New figures from the Central Statistics Office show that the seasonally adjusted unemployment rate for January was 8.6%, down from 8.8% the previous month.

The rate had stood at 10.1% at the same time last year.

The CSO said that the seasonally adjusted number of persons unemployed stood at 186,700 last month.

This marked a fall of 3,000 when compared to the December 2015 figure or a decrease of 30,500 when compared to January 2015.

The January fall in the unemployment figures was the sharpest monthly decline in unemployment since July of last year and signalled a strong start to the year for the Irish economy.

Today's figures also show that the seasonally adjusted jobless rate was 9.8% for men in January, down from 10.0% in December 2015 and 11.7% at the same time last year.

The seasonally adjusted jobless rate for females in January 2016 was 7.2%, down from 7.3% in December and down from 8.2% the same month last year.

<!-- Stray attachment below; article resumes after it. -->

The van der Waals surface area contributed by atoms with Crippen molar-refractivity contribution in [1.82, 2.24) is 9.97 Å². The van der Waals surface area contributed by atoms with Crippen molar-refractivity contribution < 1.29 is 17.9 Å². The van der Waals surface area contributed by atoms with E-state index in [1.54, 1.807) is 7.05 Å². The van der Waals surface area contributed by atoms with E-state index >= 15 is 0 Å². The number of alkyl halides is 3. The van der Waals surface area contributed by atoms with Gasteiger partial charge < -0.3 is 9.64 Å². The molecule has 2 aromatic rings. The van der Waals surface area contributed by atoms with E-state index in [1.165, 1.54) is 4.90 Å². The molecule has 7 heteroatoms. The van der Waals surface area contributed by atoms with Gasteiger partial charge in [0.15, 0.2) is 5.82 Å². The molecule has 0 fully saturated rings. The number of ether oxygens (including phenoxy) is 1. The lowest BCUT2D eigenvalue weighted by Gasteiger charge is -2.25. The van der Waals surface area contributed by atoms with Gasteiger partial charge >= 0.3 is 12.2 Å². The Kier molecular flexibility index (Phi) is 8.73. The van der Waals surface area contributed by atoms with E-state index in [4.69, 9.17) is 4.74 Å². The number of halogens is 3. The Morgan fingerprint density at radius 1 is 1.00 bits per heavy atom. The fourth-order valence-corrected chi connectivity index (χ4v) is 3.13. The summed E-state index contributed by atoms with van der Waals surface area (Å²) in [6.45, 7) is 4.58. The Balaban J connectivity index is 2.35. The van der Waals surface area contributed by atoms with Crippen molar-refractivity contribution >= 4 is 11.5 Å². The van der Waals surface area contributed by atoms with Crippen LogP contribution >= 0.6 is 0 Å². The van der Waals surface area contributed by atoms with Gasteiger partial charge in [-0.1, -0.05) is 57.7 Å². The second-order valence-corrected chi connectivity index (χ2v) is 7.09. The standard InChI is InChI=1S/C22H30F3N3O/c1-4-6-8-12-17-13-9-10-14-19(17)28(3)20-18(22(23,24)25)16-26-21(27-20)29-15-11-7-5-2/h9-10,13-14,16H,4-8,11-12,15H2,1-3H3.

Employment has increased strongly since the jobless rate hit a high of 15.1% in early 2012 when the country was in the middle of a three-year bailout.

Commenting on the figures, Davy economist David McNamara said the recovery in the construction sector in particular should continue to yield sharp falls in the male unemployment rate, with former construction workers still the largest cohort on the Live Register.

Mr McNamara also noted that youth unemployment also continues to fall. It stood at 19.1% in January - down sharply from 22.2% in January 2015. 

"However, the decline here can be as much attributed to a trough in the birth rate in the early 1990s as to the general improvement in the economy in early 2016," the economist added. 

Today's figures are a relatively new set of statistics from the CSO and are designed to provide more detailed and timely Labour Market statistics.  

The CSO said the new series contains both monthly unemployment rates and unemployment volumes and is in line with international practice.

Meanwhile, euro zone unemployment fell to its lowest level in more than four years in December, official data from Eurostat showed today.